Medical malpractice cases are complex and involve topics that people who do not have a medical background may not understand. Not only is it useful to have expert witnesses, but it can be critical to your case and is usually required.

In some instances, your case will be thrown out by the judge unless you provide experts to explain to the jury why your doctor is at fault for your injury. This is simply needed to allow the jury to understand the basics. The jury does not have to accept the expert’s testimony, but they must use it to weigh out the evidence and make a decision based on all the facts of the case. Of course, the defense will have experts as well.

What exactly is being considered?

It comes down to two basic considerations. First, did the doctor exercise proper standards of care when treating the patient? The expert will explain what another doctor with the same knowledge would have done to treat the patient. This means they will identify the standards of the industry and will explain how the doctor being sued failed to meet that standard. Your attorney will provide studies, documents, articles, and other information to show the jury that the practices used were below standard level. The jury takes the information into consideration but is not required to accept the expert’s opinion as the final word.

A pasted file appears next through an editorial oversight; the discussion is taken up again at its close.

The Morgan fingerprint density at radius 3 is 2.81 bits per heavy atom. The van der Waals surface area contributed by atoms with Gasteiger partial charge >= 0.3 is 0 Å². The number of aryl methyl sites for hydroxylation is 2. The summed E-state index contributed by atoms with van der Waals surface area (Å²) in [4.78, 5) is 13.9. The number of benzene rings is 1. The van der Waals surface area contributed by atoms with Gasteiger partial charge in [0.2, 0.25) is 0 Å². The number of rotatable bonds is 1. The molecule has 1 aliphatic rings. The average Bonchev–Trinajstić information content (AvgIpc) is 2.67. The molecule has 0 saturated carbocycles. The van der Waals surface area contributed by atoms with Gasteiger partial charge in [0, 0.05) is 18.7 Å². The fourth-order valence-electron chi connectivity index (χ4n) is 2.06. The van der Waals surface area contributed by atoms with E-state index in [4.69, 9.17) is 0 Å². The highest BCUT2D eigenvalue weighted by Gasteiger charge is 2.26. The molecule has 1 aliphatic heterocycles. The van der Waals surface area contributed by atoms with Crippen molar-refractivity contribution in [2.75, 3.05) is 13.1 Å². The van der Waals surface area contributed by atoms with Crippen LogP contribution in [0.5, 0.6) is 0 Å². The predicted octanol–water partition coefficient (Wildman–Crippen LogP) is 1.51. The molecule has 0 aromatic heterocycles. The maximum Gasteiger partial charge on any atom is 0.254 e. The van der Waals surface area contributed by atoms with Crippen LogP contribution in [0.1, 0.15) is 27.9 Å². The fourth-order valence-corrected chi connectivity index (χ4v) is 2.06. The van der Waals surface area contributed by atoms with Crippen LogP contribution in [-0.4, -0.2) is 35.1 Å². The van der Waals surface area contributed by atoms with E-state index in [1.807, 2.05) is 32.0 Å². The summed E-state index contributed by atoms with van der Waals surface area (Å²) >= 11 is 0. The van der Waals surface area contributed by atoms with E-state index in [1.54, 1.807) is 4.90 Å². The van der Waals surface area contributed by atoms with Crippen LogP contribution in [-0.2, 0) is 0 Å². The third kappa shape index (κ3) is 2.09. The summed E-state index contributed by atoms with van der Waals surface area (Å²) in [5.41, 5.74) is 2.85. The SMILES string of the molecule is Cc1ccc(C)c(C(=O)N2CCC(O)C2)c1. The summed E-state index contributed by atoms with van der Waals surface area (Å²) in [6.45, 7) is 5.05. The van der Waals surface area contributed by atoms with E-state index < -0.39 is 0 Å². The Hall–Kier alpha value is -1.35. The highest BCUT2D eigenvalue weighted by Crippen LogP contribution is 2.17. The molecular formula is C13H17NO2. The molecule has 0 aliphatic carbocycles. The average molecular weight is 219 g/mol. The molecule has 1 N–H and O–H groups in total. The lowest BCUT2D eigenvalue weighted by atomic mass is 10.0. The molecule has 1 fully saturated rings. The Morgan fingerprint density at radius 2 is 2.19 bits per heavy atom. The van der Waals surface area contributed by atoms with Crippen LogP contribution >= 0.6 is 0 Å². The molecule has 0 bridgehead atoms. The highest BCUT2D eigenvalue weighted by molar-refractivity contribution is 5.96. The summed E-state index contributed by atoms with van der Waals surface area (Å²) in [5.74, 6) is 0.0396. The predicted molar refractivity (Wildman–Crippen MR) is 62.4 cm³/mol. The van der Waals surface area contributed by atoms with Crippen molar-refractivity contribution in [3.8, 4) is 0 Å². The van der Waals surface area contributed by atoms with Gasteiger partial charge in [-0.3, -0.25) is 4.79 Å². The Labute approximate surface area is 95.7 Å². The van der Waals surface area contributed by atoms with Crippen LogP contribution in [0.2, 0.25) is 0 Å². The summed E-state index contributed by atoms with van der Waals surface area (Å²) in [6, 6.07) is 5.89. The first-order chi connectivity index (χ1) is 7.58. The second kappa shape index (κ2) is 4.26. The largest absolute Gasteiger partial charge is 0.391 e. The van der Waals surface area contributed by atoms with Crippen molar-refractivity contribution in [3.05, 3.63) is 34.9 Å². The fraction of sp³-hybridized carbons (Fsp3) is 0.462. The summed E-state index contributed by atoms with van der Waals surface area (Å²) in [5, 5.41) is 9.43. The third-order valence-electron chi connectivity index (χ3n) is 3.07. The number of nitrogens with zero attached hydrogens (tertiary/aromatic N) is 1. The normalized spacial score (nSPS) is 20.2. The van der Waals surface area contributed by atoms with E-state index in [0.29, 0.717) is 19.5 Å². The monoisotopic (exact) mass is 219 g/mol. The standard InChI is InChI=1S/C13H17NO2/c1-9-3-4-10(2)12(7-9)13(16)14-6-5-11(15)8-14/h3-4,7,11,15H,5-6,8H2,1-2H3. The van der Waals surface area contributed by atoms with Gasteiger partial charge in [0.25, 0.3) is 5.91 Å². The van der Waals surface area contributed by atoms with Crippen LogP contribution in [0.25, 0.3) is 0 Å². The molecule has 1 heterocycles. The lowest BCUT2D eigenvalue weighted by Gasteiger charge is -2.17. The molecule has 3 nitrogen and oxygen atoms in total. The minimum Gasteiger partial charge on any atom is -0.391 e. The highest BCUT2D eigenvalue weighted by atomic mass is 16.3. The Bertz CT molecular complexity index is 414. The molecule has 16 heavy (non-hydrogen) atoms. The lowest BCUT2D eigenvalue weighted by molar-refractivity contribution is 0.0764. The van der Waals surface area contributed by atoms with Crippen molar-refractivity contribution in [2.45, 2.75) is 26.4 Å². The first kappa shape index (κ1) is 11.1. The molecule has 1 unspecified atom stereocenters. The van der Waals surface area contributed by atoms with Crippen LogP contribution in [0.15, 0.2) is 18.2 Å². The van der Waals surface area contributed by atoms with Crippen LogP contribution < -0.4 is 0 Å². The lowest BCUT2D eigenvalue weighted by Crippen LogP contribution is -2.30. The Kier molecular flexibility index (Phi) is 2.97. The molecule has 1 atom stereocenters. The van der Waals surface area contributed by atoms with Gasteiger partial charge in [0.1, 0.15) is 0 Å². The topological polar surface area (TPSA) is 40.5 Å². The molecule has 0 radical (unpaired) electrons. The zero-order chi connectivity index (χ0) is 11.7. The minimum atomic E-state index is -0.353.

Second, the expert must explain to the jury how the doctor’s failure to meet standard levels of care caused injury to the patient. This is not a black and white situation. There are times when a procedure simply does not work, or the outcome is less than what the doctor or patient hoped for before the treatment. What must be evident is that the doctor failed the patient and that failure resulted in an injury that could have been avoided.

When do you need the expert?

Before your case can go to trial, both the plaintiff and defendant must present expert affidavits to the court, spelling out what they believe and how they intend to prove it. If you do not have the expert affidavits, your case will most likely be dismissed and never see the courtroom.

The experts must meet certain criteria of the courts to be acceptable. This approach takes their area of expertise, academic, and practical experience into account. Your medical malpractice attorney will be the best judge of a person’s qualifications as required by the court.


There are always exceptions. Some mistakes are so obvious that an expert is not needed. For example, if the doctor left a sponge inside a patient during surgery, there is no other explanation for how the sponge ended up inside the patient. The medical professional had full control in this situation and was negligent. However, in these types of cases, most of the time the doctor will settle the case with the plaintiff without going to trial. The attorney for the defendant and your medical malpractice attorney will hash out the details and come to an agreement for adequate compensation.